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The San Diego County Report Card on Children and Families uses a unique approach to engage stakeholders, report data trends, promote best practices, and make recommendations in a life course approach.  Over the past decade, it has guided community understanding and action for children and families.

Report cards are tools to further reduce risks, improve outcomes, and contribute to greater equity for children and youth, under the principle of “what gets measures gets done.” Report cards point to positive results, troublesome trends, and make recommendations for change or continued support of policies, programs, and community action.

Beginning in 1998 the San Diego County Health and Human Services Agency (HHSA) undertook the development and publication of the Report Card on San Diego County Child and Family Health and Well-Being. For seven years, a series of reports with data trends was funded and published by HHSA. Then, Board of Supervisors partnered with the Children’ Initiative to develop a more effective and sustainable approach.

In 2007, after a study and community engagement process, the Children’s Initiative launched a revised San Diego County Report Card on Children and Families.  This new approach used the “Results-Based Accountability” framework developed by Mark Friedman and the related algorithm for "turning the curve".  Thus, the San Diego report card includes key indicator trends, stories behind the trend, lists of what works best practices, and recommendations for policy, program, and community change.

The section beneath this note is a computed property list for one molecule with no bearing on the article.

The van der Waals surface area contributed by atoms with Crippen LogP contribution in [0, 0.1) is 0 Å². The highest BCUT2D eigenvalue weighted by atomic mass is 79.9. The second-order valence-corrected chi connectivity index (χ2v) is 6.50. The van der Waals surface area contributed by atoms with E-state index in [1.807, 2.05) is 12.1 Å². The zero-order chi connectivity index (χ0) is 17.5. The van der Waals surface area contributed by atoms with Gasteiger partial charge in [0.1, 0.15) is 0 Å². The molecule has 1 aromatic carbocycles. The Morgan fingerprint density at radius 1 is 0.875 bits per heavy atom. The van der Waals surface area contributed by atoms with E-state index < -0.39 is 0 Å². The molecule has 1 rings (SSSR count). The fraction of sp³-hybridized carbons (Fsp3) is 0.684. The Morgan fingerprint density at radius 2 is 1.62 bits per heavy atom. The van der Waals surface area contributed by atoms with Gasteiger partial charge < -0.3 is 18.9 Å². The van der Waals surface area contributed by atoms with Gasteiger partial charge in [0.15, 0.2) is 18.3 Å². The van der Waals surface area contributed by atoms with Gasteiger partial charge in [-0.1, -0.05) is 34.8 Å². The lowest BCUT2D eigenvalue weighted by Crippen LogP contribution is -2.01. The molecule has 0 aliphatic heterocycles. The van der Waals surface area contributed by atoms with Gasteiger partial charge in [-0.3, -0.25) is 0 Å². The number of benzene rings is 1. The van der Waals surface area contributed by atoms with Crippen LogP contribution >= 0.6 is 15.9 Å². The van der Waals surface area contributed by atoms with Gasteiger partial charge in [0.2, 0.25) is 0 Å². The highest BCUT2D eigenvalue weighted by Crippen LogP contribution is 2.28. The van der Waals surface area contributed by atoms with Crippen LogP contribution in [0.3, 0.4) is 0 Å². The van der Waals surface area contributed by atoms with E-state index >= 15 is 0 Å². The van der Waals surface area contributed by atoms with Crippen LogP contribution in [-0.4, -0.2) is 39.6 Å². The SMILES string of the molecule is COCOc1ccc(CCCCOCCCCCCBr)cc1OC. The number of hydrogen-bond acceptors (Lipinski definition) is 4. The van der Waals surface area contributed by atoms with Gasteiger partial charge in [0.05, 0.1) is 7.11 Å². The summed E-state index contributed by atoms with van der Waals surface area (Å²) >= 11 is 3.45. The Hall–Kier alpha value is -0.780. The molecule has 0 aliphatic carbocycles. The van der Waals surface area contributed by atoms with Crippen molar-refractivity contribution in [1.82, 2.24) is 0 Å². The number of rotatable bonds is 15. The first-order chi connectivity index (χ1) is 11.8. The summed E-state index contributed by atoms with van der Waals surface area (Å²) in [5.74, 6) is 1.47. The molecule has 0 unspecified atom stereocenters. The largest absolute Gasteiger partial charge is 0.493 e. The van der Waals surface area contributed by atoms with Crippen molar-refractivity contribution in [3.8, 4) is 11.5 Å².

Since 2007, the Report Card has been produced by the Children’s Initiative using a distinctive public-private partnership, including: public officials; experts in health, education, justice, and other fields; providers and community-based organizations; and families and youth.  Stakeholders selected indicators that have valid and consistent data, communicate to multiple audiences, and represent something of importance. 

Recent editions of the Report Card align with the Live Well San Diego initiative—a community-wide RBA framework. Since 2015, the Report Card has adopted a life course approach and added more community and adult indicators.

The Report Card is driving change. Recommendations have been adopted by community organizations, practitioners, and government.  Projects have focused on: school attendance, immunization, domestic violence, suicide, DUI, injury, SNAP nutrition assistance, and more. Data are used in hundreds of community presentations. 



Operations Director

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